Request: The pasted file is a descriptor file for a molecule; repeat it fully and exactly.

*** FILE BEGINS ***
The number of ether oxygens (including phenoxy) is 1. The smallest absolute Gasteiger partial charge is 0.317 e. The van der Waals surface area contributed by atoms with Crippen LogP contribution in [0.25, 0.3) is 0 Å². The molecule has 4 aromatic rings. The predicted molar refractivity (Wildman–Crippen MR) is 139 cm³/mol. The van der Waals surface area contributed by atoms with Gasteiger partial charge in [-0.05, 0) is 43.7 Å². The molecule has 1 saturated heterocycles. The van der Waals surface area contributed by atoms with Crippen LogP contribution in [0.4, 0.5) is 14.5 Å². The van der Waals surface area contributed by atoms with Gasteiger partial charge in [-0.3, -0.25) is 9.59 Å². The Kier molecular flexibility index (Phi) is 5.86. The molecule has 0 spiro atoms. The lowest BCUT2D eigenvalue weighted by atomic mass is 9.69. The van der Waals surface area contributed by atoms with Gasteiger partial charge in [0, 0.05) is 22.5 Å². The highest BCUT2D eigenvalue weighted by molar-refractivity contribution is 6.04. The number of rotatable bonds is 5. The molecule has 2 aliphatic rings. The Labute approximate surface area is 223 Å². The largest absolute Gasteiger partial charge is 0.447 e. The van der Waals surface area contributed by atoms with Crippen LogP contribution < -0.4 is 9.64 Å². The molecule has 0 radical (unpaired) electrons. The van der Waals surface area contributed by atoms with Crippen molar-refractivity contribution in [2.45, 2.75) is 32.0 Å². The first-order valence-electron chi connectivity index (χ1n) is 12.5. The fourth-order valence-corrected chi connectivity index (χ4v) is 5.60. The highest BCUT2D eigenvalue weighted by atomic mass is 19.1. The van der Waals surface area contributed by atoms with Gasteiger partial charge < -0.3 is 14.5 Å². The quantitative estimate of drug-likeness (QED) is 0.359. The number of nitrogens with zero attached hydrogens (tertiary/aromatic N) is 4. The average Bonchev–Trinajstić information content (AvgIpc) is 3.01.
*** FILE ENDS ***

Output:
The number of ether oxygens (including phenoxy) is 1. The smallest absolute Gasteiger partial charge is 0.317 e. The van der Waals surface area contributed by atoms with Crippen LogP contribution in [0.25, 0.3) is 0 Å². The molecule has 4 aromatic rings. The predicted molar refractivity (Wildman–Crippen MR) is 139 cm³/mol. The van der Waals surface area contributed by atoms with Gasteiger partial charge in [-0.05, 0) is 43.7 Å². The molecule has 1 saturated heterocycles. The van der Waals surface area contributed by atoms with Crippen LogP contribution in [0.4, 0.5) is 14.5 Å². The van der Waals surface area contributed by atoms with Gasteiger partial charge in [-0.3, -0.25) is 9.59 Å². The Kier molecular flexibility index (Phi) is 5.86. The molecule has 0 spiro atoms. The lowest BCUT2D eigenvalue weighted by atomic mass is 9.69. The van der Waals surface area contributed by atoms with Gasteiger partial charge in [0, 0.05) is 22.5 Å². The highest BCUT2D eigenvalue weighted by molar-refractivity contribution is 6.04. The number of rotatable bonds is 5. The molecule has 2 aliphatic rings. The Labute approximate surface area is 223 Å². The largest absolute Gasteiger partial charge is 0.447 e. The van der Waals surface area contributed by atoms with Crippen LogP contribution < -0.4 is 9.64 Å². The molecule has 0 radical (unpaired) electrons. The van der Waals surface area contributed by atoms with Crippen molar-refractivity contribution in [2.45, 2.75) is 32.0 Å². The first-order valence-electron chi connectivity index (χ1n) is 12.5. The fourth-order valence-corrected chi connectivity index (χ4v) is 5.60. The highest BCUT2D eigenvalue weighted by atomic mass is 19.1. The van der Waals surface area contributed by atoms with Gasteiger partial charge < -0.3 is 14.5 Å². The quantitative estimate of drug-likeness (QED) is 0.359. The number of nitrogens with zero attached hydrogens (tertiary/aromatic N) is 4. The average Bonchev–Trinajstić information content (AvgIpc) is 3.01.